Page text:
Gong has created a fascinating, disturbing, beautiful story that certainly harkens back to Shakespeare's Romeo and Juliet, but also is, in Gong's words "my mission as an English major to take a classic that we so dearly love and revamp it: in a new culture, with queer rep, and as a brutal takedown of colonialism—without losing its core themes about love, and hate, and loyalty." 

I highly recommend this complex and dark tale for readers who want to fully immerse themselves into another world, complete with passion, horror, mystery and romance.  These Violent Delights is available via Sora

Friday, November 6, 2020

The Degenerates by J. Albert Mann

Set in the early 19th century in the Massachusetts School for the Feeble-Minded, The Degenerates is an eye-opening story based on real events.  Rose, Maxine, Alice and London are all "patients" at what is effectively a prison - although none of them have done anything wrong.  Despite their differences, they band together to survive the incredibly harsh conditions of their institutionalization, the bullies who torment them and their tenuous dreams of escape.  

Each of the characters has been sent to the "School" for transgressions against society - Maxine was caught kissing another girl, her sister Rose was born with Down Syndrome, Alice has talipes equinovarus, or a clubfoot, and London is fourteen, unwed and pregnant.  They are an unlikely crew, but their bond is fierce, protective and even funny, at times, despite their dire and dangerous situation.  

Mann has crafted a beautiful narrative that shows readers how love can not just endure, but indeed strengthen, in the darkness.

Tuesday, October 27, 2020

You Should See Me in a Crown by Leah Johnson

It would be easy to write off You Should See Me in a Crown by Leah Johnson as romantic fluff (and there's nothing wrong with romantic fluff), but there's more than initially meets the eye to this new book by debut author Johnson.  

Liz Lighty lives with her grandparents and brother and is one of the few Black students at her rural Indiana high school.  She has friends and a solid social life, but she lost her mom to sickle cell disease and her family is struggling financially.  She's a talented musician and dreams of going to college on a music scholarship, but when that plan falls through her friends convince her to run for prom queen because the winner receives a hefty scholarship.  Black, queer, and not at all interested in what the popular kids think of her, Liz is an unlikely prom queen candidate.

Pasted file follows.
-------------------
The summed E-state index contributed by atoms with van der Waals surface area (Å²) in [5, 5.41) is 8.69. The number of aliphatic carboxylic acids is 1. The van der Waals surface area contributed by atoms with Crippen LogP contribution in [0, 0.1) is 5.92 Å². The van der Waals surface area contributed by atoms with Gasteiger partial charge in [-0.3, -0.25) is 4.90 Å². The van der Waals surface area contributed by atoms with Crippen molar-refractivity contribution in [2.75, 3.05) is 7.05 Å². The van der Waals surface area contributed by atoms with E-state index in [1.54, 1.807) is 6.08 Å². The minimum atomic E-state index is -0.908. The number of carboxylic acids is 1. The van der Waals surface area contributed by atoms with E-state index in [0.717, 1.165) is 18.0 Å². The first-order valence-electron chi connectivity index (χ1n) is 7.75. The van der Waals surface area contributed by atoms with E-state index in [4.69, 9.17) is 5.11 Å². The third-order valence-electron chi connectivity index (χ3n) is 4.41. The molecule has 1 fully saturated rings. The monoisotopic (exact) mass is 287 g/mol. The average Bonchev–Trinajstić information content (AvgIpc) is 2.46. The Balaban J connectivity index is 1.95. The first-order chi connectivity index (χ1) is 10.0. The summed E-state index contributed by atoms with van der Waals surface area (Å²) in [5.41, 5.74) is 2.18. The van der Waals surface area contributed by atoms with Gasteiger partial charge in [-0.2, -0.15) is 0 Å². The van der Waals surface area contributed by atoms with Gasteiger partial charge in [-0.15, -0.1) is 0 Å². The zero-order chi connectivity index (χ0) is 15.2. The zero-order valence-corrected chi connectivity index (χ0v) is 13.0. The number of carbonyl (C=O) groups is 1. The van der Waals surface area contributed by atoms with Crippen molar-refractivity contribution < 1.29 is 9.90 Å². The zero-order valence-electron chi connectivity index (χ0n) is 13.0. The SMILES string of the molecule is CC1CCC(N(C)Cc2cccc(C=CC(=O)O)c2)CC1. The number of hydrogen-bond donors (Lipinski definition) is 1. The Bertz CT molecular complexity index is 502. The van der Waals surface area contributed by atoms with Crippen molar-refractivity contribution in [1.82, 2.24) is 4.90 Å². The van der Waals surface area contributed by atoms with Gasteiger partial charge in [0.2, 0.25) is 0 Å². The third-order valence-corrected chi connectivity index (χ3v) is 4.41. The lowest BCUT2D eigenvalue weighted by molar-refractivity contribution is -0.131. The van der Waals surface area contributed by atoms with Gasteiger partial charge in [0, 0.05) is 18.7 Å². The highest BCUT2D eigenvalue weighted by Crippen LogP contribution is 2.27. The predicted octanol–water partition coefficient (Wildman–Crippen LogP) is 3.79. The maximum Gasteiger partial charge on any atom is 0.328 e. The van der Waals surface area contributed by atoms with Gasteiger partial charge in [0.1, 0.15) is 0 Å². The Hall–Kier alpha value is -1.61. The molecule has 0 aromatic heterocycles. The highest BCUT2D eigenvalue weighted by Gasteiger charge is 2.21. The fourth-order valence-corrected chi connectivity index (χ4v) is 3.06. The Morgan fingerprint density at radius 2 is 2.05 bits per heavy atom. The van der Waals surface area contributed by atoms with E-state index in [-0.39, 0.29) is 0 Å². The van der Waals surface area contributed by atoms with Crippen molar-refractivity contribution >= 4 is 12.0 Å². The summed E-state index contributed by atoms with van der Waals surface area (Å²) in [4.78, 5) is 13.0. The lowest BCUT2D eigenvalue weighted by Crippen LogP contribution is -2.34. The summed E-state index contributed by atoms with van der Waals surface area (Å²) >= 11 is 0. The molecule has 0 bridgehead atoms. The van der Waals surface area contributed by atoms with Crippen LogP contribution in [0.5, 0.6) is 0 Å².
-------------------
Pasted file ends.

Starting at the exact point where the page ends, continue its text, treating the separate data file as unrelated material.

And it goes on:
Funny, but pointed in its critique of the status quo, You Should See Me in a Crown is a great choice when you're looking for a breezy read with a little bite.  You can access it via Sora and CloudLibrary.

Happy reading!

Monday, October 26, 2020

Furia by Yamile Saied Méndez


Camila Hassan is used to living in the shadow of her fútbol star brother, Pablo.  But she has a big secret: she too is a fútbol star, known as La Furia on the field. 

Set in Rosario, Argentina, this is the story of Camila's careful navigation of her dreams and desires, and the expectations that are so heavily placed on her. In her patriarchal society and family, respectable young women are not athletes.  When her fútbol team qualifies for an important South American tournament, though, Camila's secret becomes much harder to keep.  Facing pressure from her boyfriend (another fútbol star, who has left the barrio to play soccer professionally in Italy), her teammates (who depend upon her on the field) and her family, Camila is forced to make choices that will impact not just her, but her community as a whole. 

I loved the mix of on the field adrenaline with the character-driven story of one young woman meeting and defying narrow expectations.  It's also a great romance!

This book is available via Sora and CloudLibrary.  Happy reading!

Monday, October 19, 2020

Raybearer by Jordan Ifueko


Raybearer by Jordan Ifueko (published 8/2020, available via CloudLibrary) is an immersive YA fantasy debut with fast action, intriguing characters and thought-provoking themes.  

Tarisai is raised by a cold and absent mother, The Lady.  When she comes of age, Tarisai is sent to the capital to compete to be a member of the Crown Prince's Council of 11.  Those who are chosen communicate with "the Ray," which is deeper than blood.  The only problem is that The Lady has set a magical prophecy in motion, which requires Tarisai to kill the Crown Prince once she has won his trust.

Inspired by West African mythology, Raybearers explores a whole host of themes - gender roles, generational trauma, loyalty and love -  to name just a few.  

This is the first in what promises to be a compelling series.  It is available to LA community members via CloudLibrary as both an audiobook and an ebook.  Happy reading!

Saturday, September 14, 2019

Venturing into the World of YA